By Michael Baadke
Russian composer Nikolay Andreyevich Rimsky-Korsakov, best known for his symphonic suite Scheherazade and the orchestral interlude Flight of the Bumblebee, was born March 18, 1844, in Tikhvin, Russia, about 120 miles east of St. Petersburg in the country’s far northwest.
Rimsky-Korsakov studied piano and composition in school, but after graduation he served more than 10 years in the Imperial Russian Navy. His service included a tour of the Northern United States during the American Civil War, but he also completed his first symphony in 1865 while still in the navy. He left the service in 1873, having secured a position teaching music at the St. Petersburg conservatory, but he continued to act as inspector of the naval bands.
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With fellow composers Mily Balakirev, Alexander Borodin, Cesar Cui and Modest Mussorgsky, Rimsky-Korsakov became part of the prominent group of Russian composers known as “the Five.”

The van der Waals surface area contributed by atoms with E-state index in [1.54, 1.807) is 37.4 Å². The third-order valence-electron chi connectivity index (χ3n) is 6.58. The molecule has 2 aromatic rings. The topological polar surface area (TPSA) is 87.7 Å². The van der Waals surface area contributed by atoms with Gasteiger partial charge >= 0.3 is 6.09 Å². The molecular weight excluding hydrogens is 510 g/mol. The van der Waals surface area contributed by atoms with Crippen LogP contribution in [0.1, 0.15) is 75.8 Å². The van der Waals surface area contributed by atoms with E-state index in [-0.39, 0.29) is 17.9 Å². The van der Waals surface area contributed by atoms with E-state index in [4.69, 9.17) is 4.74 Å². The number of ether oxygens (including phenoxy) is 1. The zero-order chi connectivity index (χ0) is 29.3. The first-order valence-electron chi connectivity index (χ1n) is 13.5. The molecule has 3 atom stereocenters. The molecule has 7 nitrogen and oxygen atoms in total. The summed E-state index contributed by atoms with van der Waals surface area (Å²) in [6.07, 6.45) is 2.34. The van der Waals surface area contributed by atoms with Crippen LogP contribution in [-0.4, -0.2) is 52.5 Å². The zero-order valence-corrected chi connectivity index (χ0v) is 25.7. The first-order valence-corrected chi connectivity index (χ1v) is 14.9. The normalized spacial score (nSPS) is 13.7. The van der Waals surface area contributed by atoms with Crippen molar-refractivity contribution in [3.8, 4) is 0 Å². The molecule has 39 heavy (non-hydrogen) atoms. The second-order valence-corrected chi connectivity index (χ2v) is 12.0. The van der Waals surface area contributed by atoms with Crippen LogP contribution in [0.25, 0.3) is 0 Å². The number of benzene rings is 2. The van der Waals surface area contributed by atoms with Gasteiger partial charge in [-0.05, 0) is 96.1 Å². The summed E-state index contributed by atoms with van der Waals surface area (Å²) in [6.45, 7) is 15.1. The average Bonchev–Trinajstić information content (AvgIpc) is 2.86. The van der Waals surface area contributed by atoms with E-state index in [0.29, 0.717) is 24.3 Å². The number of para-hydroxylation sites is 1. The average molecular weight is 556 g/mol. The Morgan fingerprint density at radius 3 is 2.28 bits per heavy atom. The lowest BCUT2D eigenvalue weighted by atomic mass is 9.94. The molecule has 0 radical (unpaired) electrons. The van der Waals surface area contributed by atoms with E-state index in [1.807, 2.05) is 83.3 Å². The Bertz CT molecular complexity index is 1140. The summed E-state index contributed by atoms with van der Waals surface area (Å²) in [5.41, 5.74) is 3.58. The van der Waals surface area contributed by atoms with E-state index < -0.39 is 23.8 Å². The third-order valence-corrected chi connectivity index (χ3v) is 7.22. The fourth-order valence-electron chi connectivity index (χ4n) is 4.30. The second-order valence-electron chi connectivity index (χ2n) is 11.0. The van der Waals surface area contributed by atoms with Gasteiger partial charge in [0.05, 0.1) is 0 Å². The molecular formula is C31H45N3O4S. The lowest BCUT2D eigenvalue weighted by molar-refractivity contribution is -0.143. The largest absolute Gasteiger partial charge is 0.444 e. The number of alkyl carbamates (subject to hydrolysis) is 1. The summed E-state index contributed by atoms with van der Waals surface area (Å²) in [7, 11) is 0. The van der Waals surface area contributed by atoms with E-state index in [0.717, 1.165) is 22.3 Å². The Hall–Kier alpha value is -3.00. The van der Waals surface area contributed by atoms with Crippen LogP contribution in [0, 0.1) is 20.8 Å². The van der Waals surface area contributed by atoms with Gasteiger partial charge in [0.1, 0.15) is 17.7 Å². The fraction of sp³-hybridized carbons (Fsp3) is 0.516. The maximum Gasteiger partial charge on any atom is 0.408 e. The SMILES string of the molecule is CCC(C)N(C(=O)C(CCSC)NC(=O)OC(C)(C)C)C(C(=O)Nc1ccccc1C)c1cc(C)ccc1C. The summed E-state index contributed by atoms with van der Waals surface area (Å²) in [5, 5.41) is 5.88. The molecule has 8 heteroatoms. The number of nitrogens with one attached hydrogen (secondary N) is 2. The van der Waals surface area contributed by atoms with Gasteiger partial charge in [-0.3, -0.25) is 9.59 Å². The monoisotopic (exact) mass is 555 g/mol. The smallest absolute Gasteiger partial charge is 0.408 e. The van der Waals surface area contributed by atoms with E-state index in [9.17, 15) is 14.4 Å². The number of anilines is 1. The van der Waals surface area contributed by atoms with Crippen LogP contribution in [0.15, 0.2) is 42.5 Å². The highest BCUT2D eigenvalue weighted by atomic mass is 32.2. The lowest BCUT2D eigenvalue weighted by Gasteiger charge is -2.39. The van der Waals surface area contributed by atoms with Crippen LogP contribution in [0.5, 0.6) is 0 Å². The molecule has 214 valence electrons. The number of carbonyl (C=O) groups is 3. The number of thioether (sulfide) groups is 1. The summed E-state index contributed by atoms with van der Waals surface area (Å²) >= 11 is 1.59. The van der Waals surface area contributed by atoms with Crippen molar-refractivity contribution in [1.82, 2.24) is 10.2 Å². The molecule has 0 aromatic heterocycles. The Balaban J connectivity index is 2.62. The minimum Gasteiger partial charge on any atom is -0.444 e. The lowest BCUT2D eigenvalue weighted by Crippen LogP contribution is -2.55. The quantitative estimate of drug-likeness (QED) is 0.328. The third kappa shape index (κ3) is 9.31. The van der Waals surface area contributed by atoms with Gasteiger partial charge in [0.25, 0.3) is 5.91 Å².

His many compositions include the operas The Snow Maiden and The Tsar’s Bride, numerous symphonic works, piano music, choral music, chamber music, and songs. He also completed unfinished compositions by others, including Borodin and Mussorgsky.
Rimsky-Korsakov has been honored on many stamps from Russia and around the world. A set of four stamps from Russia issued in 1994 to mark the 150th anniversary of his birth includes scenes from the operas Sadko, Golden Cockerel, The Tsar’s Bride, and The Snow Maiden (Scott 6192-6195).